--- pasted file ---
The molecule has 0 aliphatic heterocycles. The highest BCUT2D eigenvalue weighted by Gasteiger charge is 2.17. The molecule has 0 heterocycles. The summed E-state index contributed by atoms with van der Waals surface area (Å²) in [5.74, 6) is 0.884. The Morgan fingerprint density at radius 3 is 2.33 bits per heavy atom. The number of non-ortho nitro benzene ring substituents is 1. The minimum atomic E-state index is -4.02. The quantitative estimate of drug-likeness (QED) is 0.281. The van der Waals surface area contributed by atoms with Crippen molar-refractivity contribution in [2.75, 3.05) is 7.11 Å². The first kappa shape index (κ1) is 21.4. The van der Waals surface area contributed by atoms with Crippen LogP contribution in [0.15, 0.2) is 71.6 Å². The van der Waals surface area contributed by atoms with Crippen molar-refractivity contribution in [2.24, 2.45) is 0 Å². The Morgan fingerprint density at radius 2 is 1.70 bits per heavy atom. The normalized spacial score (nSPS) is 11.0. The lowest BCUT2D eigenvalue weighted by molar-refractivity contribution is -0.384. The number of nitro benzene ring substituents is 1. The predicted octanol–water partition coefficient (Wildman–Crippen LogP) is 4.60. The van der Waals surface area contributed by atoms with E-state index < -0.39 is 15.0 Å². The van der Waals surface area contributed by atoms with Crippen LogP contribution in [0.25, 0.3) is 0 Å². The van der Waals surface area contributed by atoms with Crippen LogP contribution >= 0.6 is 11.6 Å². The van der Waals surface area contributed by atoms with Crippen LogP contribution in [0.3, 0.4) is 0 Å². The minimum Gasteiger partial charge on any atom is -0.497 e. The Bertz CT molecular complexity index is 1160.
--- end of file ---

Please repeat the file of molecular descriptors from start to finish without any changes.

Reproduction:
The molecule has 0 aliphatic heterocycles. The highest BCUT2D eigenvalue weighted by Gasteiger charge is 2.17. The molecule has 0 heterocycles. The summed E-state index contributed by atoms with van der Waals surface area (Å²) in [5.74, 6) is 0.884. The Morgan fingerprint density at radius 3 is 2.33 bits per heavy atom. The number of non-ortho nitro benzene ring substituents is 1. The minimum atomic E-state index is -4.02. The quantitative estimate of drug-likeness (QED) is 0.281. The van der Waals surface area contributed by atoms with Crippen molar-refractivity contribution in [2.75, 3.05) is 7.11 Å². The first kappa shape index (κ1) is 21.4. The van der Waals surface area contributed by atoms with Crippen LogP contribution in [0.15, 0.2) is 71.6 Å². The van der Waals surface area contributed by atoms with Crippen molar-refractivity contribution in [2.24, 2.45) is 0 Å². The Morgan fingerprint density at radius 2 is 1.70 bits per heavy atom. The normalized spacial score (nSPS) is 11.0. The lowest BCUT2D eigenvalue weighted by molar-refractivity contribution is -0.384. The number of nitro benzene ring substituents is 1. The predicted octanol–water partition coefficient (Wildman–Crippen LogP) is 4.60. The van der Waals surface area contributed by atoms with E-state index < -0.39 is 15.0 Å². The van der Waals surface area contributed by atoms with Crippen LogP contribution in [0.25, 0.3) is 0 Å². The van der Waals surface area contributed by atoms with Crippen LogP contribution >= 0.6 is 11.6 Å². The van der Waals surface area contributed by atoms with Crippen LogP contribution in [0.3, 0.4) is 0 Å². The minimum Gasteiger partial charge on any atom is -0.497 e. The Bertz CT molecular complexity index is 1160.